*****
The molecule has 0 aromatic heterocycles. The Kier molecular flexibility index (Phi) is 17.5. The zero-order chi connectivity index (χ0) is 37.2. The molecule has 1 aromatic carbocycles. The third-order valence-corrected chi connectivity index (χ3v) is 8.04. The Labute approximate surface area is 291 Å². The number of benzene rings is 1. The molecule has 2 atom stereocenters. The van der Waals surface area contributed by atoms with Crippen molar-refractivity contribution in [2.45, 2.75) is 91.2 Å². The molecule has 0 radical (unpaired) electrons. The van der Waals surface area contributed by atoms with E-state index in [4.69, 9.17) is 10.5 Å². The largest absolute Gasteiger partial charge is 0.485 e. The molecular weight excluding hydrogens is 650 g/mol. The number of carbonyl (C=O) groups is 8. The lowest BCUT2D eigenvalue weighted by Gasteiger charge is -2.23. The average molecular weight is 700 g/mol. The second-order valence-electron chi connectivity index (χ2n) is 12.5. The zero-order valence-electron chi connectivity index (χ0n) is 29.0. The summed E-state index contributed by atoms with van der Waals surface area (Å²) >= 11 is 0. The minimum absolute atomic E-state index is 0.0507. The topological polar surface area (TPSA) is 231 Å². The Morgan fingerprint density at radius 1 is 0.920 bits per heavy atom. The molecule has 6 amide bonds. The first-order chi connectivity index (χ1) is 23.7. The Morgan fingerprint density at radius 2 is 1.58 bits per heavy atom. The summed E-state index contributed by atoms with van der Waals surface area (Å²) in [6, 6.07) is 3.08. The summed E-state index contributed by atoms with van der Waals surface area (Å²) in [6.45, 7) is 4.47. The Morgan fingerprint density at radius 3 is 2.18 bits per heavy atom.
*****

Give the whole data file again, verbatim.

The molecule has 0 aromatic heterocycles. The Kier molecular flexibility index (Phi) is 17.5. The zero-order chi connectivity index (χ0) is 37.2. The molecule has 1 aromatic carbocycles. The third-order valence-corrected chi connectivity index (χ3v) is 8.04. The Labute approximate surface area is 291 Å². The number of benzene rings is 1. The molecule has 2 atom stereocenters. The van der Waals surface area contributed by atoms with Crippen molar-refractivity contribution in [2.45, 2.75) is 91.2 Å². The molecule has 0 radical (unpaired) electrons. The van der Waals surface area contributed by atoms with E-state index in [4.69, 9.17) is 10.5 Å². The largest absolute Gasteiger partial charge is 0.485 e. The molecular weight excluding hydrogens is 650 g/mol. The number of carbonyl (C=O) groups is 8. The lowest BCUT2D eigenvalue weighted by Gasteiger charge is -2.23. The average molecular weight is 700 g/mol. The second-order valence-electron chi connectivity index (χ2n) is 12.5. The zero-order valence-electron chi connectivity index (χ0n) is 29.0. The summed E-state index contributed by atoms with van der Waals surface area (Å²) >= 11 is 0. The minimum absolute atomic E-state index is 0.0507. The topological polar surface area (TPSA) is 231 Å². The Morgan fingerprint density at radius 1 is 0.920 bits per heavy atom. The molecule has 6 amide bonds. The first-order chi connectivity index (χ1) is 23.7. The Morgan fingerprint density at radius 2 is 1.58 bits per heavy atom. The summed E-state index contributed by atoms with van der Waals surface area (Å²) in [6, 6.07) is 3.08. The summed E-state index contributed by atoms with van der Waals surface area (Å²) in [6.45, 7) is 4.47. The Morgan fingerprint density at radius 3 is 2.18 bits per heavy atom.